Facebook posts with pictures receive 10 percent more engagement than posts without a photo, according to the marketing team at Webliquid. That’s a big difference in audience response. Are you sharing important visual cues with your audience?
Take the time to choose a photo
Whatever you do, don’t skip the photo. Ever go on to a dating site or craigslist to look for some furniture? Odds are you will only click on those posts that have a photo. You want to know what you’re in for. The same goes for blogging. Readers want to know what they are going to read, and your photo will do that for them, if chosen correctly.
Make it relevant
A picture of a cute dog might elicit interest, but if your article is about Internet security, then you lost your audience. Those interested in dogs will make a note to never read your blog, and internet security people will shake their head and wonder why they should read your blog at all.
If your goal is to get your blog read and shared, you need to have a professional and accurate representation of your subject. Consider photos not as decoration, but as visual aids to increase your audiences understanding. The University of Alabama at Birmingham reveals that visual aids, “help you to reach your objectives by providing emphasis to whatever is being said.”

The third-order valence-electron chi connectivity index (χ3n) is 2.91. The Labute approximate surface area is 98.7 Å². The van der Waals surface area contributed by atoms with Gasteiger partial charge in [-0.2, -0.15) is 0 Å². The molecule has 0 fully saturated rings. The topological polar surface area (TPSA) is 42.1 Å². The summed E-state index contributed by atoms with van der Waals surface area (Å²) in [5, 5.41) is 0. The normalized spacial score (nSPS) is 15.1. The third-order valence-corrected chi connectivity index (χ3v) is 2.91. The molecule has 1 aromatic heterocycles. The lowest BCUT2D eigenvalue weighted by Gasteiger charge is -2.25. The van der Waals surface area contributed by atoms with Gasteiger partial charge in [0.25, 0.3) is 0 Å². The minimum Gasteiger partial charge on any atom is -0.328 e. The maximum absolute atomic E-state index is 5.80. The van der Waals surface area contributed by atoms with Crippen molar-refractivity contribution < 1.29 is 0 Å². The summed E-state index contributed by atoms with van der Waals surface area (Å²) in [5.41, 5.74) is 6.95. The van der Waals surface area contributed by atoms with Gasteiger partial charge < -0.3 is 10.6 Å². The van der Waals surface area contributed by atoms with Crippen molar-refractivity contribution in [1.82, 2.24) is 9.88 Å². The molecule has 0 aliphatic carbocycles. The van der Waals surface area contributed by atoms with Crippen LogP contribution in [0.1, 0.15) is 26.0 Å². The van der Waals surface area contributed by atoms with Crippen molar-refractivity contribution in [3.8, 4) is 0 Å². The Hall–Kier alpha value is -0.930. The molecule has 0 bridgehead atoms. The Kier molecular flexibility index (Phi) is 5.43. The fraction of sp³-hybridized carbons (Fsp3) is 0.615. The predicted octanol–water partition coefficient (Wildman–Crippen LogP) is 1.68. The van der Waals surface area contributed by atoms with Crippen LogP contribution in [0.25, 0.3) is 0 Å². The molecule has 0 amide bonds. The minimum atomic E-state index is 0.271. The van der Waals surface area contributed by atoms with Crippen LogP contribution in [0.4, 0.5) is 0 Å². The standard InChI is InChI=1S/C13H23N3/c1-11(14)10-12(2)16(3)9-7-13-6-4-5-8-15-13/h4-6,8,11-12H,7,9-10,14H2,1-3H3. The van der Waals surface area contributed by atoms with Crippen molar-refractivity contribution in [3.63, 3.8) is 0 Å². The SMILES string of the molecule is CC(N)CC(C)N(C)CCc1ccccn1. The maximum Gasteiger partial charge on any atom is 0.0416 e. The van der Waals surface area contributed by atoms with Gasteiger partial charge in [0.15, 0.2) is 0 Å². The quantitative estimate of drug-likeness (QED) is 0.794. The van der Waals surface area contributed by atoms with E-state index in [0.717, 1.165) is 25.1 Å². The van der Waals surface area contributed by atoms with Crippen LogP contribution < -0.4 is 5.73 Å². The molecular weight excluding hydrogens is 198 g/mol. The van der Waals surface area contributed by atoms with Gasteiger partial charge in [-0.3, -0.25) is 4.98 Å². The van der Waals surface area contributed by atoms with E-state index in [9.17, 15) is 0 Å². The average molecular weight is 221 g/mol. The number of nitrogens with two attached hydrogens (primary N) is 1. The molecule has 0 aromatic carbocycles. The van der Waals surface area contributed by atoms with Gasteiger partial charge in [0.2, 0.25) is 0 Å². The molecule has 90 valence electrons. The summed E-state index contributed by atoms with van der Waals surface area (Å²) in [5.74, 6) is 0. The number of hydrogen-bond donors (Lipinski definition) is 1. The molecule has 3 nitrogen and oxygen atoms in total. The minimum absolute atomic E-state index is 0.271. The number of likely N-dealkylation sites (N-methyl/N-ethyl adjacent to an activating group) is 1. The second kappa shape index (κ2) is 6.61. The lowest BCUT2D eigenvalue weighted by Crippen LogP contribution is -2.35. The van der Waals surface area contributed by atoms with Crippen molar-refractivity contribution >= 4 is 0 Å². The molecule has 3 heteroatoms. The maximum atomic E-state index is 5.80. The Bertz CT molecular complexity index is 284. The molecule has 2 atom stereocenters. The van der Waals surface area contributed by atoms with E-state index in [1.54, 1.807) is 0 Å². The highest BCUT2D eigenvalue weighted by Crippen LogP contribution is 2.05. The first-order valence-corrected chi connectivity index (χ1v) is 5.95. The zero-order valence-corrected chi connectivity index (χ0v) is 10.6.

Here are some tips and pointers to find and use the right photo that works for you and will get you more shares:
- Does it look professional? (not blurry or out of focus)
- Does it appear well composed? (there is balance in the photo)
- Does it directly relate to your article? (I.e. a picture of a beach with a blog about a beach vacation)
- Does the photo enhance your blog? If you are writing steps to complete a project, do you have photos of each step? Does it capture reader interest?
Finding a photo that works for your blog
- Search through Creative Commons. These photos generally require you to note the name of the photographer.
- Utilize high volume resources like iStockphoto.
- Consider reading photography articles and learning more about what’s out there, and how to use images.
- Use a photo of your own that can be used without too much editing.
Keep it simple
And, as a final note: Make sure to post your photos in a size appropriate for your blog. If you don’t compress your photo, it can take a long time for a large photo to load. This will cause readers to get impatient if they have to wait to read your blog and see your photos. Peer 1 Hosting reports that the “optimal load time for a web page was four seconds before users started moving on.
About the author:
Richard Johnson is a veteran with over 8 years of service and multiple combat tours. He has multiple degrees in business and marketing from Arizona State University. Currently he is taking some time away from work to raise his kids and enjoy the outdoors.